By Kim Kinneret Dubowitz, edited by Tracy Seider
Kinneret Dubowitz, of kinneretyogatraining.com, is a religious Jewish girl from Toronto who loves yoga, teaches yoga, and trains other Jewish women around the world to teach yoga.
Within Jewish prayer (or davening, in Hebrew) there are movement meditations, which – when done with mindfulness and intention – can lead a person to a transformative consciousness, where one learns to stand in the presence of one’s Creator.
Through my yoga practice I have learned how to align my body in such a way that when performing these traditional movements during the important Shemonei Esrei prayer (the 18 benedictions), the entrance and exit to this holy time of speaking to our Creator is filled with a deep and moving moment. This deepening has shed light on what is known as the silent prayer. The intention of these movements or gestures are not to serve the self but to serve the Creator of the world. Let’s explore these movements and explain how, through body awareness and healthy alignment, I have gained more out of traditional Jewish prayer.
Three steps back; three steps forward
Before we begin the Shemonei Esrei prayer we are required to take three steps backwards and then three steps forwards. The backward steps are traditionally understood to be the steps one takes out of the mundane, and the forward steps are those taken into holiness. This gestural walk, which starts Shemonei Esrei, takes us out of real time and space and enters us into G-d’s time and space.
I have learned from yoga that there is a way to stand and walk that results in a perfect distribution of weight across the feet. This important alignment allows the spine to extend tall and the lungs to breathe deep.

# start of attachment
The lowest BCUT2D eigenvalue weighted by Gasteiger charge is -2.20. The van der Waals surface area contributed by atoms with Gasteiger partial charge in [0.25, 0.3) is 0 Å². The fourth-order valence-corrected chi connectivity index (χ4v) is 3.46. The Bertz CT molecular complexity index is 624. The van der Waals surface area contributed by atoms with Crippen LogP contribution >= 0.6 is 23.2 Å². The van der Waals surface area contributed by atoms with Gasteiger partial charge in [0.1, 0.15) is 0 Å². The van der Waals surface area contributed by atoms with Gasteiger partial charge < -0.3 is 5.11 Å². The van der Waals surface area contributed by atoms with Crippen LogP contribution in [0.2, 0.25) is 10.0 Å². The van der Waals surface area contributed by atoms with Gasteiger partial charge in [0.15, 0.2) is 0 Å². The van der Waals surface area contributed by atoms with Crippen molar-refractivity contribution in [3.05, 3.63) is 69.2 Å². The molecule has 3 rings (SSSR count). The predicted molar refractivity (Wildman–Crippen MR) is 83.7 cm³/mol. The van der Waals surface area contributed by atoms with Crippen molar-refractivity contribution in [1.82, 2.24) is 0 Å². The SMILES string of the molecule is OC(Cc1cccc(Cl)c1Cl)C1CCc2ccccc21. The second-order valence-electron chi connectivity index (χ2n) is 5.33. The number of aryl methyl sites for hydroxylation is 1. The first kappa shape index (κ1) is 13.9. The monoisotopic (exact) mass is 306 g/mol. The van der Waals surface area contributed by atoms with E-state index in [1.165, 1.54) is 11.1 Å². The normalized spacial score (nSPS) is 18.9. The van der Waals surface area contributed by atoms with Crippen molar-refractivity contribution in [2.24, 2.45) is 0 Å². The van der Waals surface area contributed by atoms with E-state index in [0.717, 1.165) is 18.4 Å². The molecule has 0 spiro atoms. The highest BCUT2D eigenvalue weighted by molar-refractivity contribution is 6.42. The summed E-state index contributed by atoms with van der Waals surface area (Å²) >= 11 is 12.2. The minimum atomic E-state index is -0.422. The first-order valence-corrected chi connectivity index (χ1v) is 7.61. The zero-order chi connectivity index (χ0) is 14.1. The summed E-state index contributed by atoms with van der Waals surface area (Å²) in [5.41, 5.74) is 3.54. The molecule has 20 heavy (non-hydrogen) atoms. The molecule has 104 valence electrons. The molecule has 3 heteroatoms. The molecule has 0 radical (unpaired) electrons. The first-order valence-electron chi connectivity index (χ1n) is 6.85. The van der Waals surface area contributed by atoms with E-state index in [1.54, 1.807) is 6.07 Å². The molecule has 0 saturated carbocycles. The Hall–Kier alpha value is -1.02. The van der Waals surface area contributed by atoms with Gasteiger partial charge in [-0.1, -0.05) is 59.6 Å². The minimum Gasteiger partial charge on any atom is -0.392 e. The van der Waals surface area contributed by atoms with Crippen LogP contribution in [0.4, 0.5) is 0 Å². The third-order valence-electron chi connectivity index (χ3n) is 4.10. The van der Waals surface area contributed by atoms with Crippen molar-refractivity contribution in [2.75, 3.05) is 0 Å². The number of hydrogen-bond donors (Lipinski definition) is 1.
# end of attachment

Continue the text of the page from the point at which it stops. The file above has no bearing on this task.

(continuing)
When one completes this walk mindfully and takes the three steps forwards into the equivalent of the mountain pose to begin the prayer (which parallels the recommended movement stance of the Shemonei Esrei – that is, two feet together, standing tall), there is a moment of standing centered, with mind and body ready to meet Hashem.
Traditionally, Judaism teaches that when the two feet are together it is as though the two legs become one leg and that, just like the angels (malachim) who have only one will (to serve G-d), we too stand in this silent prayer with one purpose (to serve G-d). The mountain pose in yoga places the body in the perfect midline or center of gravity. The body has found its place where there is no fight or struggle, and when it aligns there it feels strong, free, and open. Now we are ready to begin a conversation with our Creator.
Another beautiful movement gesture within the Shemonei Esrei which encompasses the silent relationship between the Jew and G-d are those times during the prayer when we combine words with the movements of our joints. Traditional Jewish prayer teaches us to bend our knees as we say the word “Baruch” (Blessed). We then bow forward with a bend of the spine as we say “Ata” (You – meaning G-d). Lastly, we straighten the spine back to standing as we say the word “Hashem” (we are not allowed to write in this context the actual name of G-d used in this prayer).
There is a traditional Jewish idea that when we bow and bend the spine we are coming down like a snake; but when we come back up to standing we are like a staff. This is an allusion to the idea that we are rectifying the unhealthy “snaky” part of ourselves or the part of ourselves, like the snake in the Garden of Eden, which makes choices that may not lead us on the best path.